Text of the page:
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    Canada: Toronto, Niagara and Vancouver


    Canada: Toronto, Niagara and Vancouver


    You may find, like me, that you only have 2 weeks to visit Canada. It doesn't seem like enough for such a huge country, where each visit is really just a small taste of what there is to see. Here are a few personal observations. I visited Toronto, Niagara Falls and then moved on to Vancouver.

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      Canada is a bilingual country

      The francophone parts are smaller in area, but I didn't visit the provinces of Quebec and Montreal and stayed in the English-speaking parts. Toronto airport welcomes French-speaking visitors, as you can see from the arrivals. And you can certainly speak French. is much larger, its "big city" population is over 5 million, compared to the 2 million people living in Vancouver, but there are beauties in each that you will remember.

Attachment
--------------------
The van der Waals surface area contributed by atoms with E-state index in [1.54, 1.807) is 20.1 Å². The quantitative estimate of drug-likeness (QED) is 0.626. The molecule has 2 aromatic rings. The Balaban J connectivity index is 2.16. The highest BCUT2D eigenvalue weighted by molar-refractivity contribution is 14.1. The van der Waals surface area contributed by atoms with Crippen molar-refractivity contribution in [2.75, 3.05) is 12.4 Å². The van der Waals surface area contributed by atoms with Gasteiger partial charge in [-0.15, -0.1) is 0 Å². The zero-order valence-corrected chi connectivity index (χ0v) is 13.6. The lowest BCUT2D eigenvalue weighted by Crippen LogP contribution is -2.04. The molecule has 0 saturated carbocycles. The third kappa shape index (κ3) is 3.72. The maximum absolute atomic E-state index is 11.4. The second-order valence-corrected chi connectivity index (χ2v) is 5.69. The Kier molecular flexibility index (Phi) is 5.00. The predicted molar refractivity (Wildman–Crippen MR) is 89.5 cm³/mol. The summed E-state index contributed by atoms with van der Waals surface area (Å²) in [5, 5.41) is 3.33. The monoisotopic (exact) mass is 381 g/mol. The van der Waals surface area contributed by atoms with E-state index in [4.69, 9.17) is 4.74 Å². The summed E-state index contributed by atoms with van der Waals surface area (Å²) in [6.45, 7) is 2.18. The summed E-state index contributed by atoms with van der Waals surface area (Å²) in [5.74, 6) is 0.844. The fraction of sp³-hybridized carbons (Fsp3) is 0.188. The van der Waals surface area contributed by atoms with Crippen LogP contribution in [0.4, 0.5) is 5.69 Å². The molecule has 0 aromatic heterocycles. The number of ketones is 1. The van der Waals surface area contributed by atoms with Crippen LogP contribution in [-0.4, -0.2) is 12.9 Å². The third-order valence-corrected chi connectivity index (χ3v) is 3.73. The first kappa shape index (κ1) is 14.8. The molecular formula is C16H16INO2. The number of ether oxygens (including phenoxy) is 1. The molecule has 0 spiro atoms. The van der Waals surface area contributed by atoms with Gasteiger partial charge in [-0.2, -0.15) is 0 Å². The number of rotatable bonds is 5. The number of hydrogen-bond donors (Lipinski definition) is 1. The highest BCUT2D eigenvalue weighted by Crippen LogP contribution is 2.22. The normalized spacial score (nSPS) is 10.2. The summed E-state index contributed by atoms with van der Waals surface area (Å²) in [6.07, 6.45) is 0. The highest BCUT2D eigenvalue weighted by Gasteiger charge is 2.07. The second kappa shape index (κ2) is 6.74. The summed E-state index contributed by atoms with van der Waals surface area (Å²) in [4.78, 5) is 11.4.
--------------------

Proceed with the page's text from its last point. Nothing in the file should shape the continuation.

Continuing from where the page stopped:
Moving on to Niagara Falls

      Before I had a chance to explore Toronto, I was taken by bus from the airport to Niagara Falls, the city on the Canadian side of . The city on the American side bears the same name and together they give a population of well over 120,000.

      Have you ever been to Las Vegas? I have twice and it's quite similar at first glance. How could it not be, when so many tourists head to the falls and they want to be entertained by other conveniences of the modern world (including, for example, a casino) in addition to the sight of the falling masses of water. You can also eat and drink well here. There is a very special microclimatic area where really good grapes are grown. I tasted and brought home a "Niagara" late harvest.

      Niagara Falls: a boat under the waterfalls